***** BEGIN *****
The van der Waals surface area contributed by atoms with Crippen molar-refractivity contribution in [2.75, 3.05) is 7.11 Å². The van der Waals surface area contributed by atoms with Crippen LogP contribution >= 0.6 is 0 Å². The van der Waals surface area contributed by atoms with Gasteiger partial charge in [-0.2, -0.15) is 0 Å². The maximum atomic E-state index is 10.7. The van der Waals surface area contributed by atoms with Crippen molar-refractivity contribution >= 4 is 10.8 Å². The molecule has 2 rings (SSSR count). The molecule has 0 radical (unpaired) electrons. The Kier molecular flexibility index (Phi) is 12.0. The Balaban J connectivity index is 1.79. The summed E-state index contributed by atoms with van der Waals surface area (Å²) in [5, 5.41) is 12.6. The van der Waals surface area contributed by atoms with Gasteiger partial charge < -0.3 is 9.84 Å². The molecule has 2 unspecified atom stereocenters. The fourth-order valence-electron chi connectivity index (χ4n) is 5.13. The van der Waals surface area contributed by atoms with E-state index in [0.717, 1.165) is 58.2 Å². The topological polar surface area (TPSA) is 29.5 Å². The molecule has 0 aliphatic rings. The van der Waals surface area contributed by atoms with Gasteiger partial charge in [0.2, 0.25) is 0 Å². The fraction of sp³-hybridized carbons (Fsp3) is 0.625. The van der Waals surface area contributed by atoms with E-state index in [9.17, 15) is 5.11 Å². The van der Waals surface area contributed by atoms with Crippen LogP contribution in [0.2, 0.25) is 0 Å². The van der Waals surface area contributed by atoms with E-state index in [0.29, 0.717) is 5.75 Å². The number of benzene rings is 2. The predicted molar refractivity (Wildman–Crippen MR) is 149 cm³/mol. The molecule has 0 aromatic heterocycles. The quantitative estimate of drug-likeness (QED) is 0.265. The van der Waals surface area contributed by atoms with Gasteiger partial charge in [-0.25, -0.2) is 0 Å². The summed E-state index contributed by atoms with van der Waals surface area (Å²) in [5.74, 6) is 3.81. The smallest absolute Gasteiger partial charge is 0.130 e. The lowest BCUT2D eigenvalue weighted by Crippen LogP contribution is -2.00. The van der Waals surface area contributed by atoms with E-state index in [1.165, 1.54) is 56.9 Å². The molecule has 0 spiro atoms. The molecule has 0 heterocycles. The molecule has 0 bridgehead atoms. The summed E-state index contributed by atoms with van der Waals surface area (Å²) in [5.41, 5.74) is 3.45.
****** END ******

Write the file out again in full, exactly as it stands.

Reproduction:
The van der Waals surface area contributed by atoms with Crippen molar-refractivity contribution in [2.75, 3.05) is 7.11 Å². The van der Waals surface area contributed by atoms with Crippen LogP contribution >= 0.6 is 0 Å². The van der Waals surface area contributed by atoms with Gasteiger partial charge in [-0.2, -0.15) is 0 Å². The maximum atomic E-state index is 10.7. The van der Waals surface area contributed by atoms with Crippen molar-refractivity contribution >= 4 is 10.8 Å². The molecule has 2 rings (SSSR count). The molecule has 0 radical (unpaired) electrons. The Kier molecular flexibility index (Phi) is 12.0. The Balaban J connectivity index is 1.79. The summed E-state index contributed by atoms with van der Waals surface area (Å²) in [5, 5.41) is 12.6. The van der Waals surface area contributed by atoms with Gasteiger partial charge < -0.3 is 9.84 Å². The molecule has 2 unspecified atom stereocenters. The fourth-order valence-electron chi connectivity index (χ4n) is 5.13. The van der Waals surface area contributed by atoms with E-state index in [0.717, 1.165) is 58.2 Å². The topological polar surface area (TPSA) is 29.5 Å². The molecule has 0 aliphatic rings. The van der Waals surface area contributed by atoms with Gasteiger partial charge in [0.2, 0.25) is 0 Å². The fraction of sp³-hybridized carbons (Fsp3) is 0.625. The van der Waals surface area contributed by atoms with E-state index in [9.17, 15) is 5.11 Å². The van der Waals surface area contributed by atoms with Crippen LogP contribution in [0.2, 0.25) is 0 Å². The van der Waals surface area contributed by atoms with E-state index in [0.29, 0.717) is 5.75 Å². The number of benzene rings is 2. The predicted molar refractivity (Wildman–Crippen MR) is 149 cm³/mol. The molecule has 0 aromatic heterocycles. The quantitative estimate of drug-likeness (QED) is 0.265. The van der Waals surface area contributed by atoms with Gasteiger partial charge in [-0.25, -0.2) is 0 Å². The summed E-state index contributed by atoms with van der Waals surface area (Å²) in [5.74, 6) is 3.81. The smallest absolute Gasteiger partial charge is 0.130 e. The lowest BCUT2D eigenvalue weighted by Crippen LogP contribution is -2.00. The van der Waals surface area contributed by atoms with E-state index in [1.165, 1.54) is 56.9 Å². The molecule has 0 spiro atoms. The molecule has 0 heterocycles. The molecule has 0 bridgehead atoms. The summed E-state index contributed by atoms with van der Waals surface area (Å²) in [5.41, 5.74) is 3.45.